The 1990s are strongly marked by the economic consequences of unification and the reconstruction in eastern Germany. Federal and State Governments conclude a solidarity pact to even out the differences arising from 40 years of division. Additionally, a Solidarity Tax is levied in east and west to benefit the reconstruction of eastern Germany. Berlin has been Germany’s capital since unification; it also becomes the seat of government following a decision by the Bundestag. The Bundestag, the Federal Government and most of the ministries move from Bonn to Berlin in 1999. Gerhard Schröder (SPD) moves into the new Chancellery: he has been at the head of the first SPD-Green coalition at federal level since the 1998 elections.
The first decade of the new millennium presents a number of occasions for the world to look towards Germany. The first World Exposition of the century is held in Hanover: Expo 2000 is the first at which presentations focus on the themes of sustainability and a balance between humankind, nature and technology. That is appropriate in a new era with new coordinates: globalization moves the world closer together, both economically and politically – at the end of the decade it will also present its downside in the form of the global financial crisis.
The 2006 World Cup puts the country into optimistic party mood. The “summer fairytale” changes the image of Germans for many people abroad: they are cordial hosts and know how to relax and celebrate. The European Union also celebrates its 50th birthday in 2007 during the German EU Presidency in Berlin. The Berlin Declaration recalls the accomplishments of the EU and the shared values and roots of the member states. In 2004 and 2007 the community grows by 12 countries to reach a total of 27 member states. The new members are primarily central European countries. In the same year the G8 also meets in Germany: new impetus for global climate protection, Africa policy and cooperation with the newly industrialized countries come from Heiligendamm.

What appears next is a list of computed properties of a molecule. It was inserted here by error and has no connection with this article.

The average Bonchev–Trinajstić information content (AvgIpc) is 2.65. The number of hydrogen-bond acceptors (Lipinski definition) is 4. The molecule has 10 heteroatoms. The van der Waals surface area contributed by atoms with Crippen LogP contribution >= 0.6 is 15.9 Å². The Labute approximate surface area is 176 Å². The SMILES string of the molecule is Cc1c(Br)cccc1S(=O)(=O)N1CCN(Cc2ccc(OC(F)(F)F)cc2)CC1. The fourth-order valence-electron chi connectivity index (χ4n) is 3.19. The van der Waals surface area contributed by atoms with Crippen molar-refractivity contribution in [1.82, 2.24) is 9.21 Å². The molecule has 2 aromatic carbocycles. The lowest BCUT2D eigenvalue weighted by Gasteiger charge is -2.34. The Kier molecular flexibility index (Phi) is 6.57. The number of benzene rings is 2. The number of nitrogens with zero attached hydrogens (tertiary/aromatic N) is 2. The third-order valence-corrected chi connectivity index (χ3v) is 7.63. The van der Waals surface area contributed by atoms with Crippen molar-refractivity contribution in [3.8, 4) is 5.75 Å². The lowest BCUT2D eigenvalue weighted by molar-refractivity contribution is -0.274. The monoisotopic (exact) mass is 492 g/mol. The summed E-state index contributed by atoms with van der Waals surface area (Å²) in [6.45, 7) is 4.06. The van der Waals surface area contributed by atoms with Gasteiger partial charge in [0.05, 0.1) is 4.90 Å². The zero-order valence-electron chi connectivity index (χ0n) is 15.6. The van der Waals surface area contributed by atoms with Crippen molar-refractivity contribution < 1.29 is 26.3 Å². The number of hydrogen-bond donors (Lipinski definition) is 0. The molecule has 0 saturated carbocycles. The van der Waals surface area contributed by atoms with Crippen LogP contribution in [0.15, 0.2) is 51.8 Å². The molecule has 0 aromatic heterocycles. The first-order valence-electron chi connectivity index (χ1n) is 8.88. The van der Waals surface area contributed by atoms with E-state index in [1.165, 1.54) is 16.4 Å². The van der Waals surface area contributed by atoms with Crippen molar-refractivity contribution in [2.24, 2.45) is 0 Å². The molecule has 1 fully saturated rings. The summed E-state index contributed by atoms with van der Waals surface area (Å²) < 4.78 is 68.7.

In domestic policy, Federal Chancellor Gerhard Schröder, at the head of a coalition of SPD and Alliance 90/The Greens, sets out to implement reforms of the welfare system and combat unemployment with the Agenda 2010 programme. In foreign policy, during this decade Germany frequently demonstrates its readiness to assume wide-ranging international responsibilities within the framework of the international community to contribute to solving conflicts and promoting civil society. In November 2005, a woman becomes government leader for the first time: Federal Chancellor Angela Merkel governs with the votes of a CDU/CSU and SPD Grand Coalition.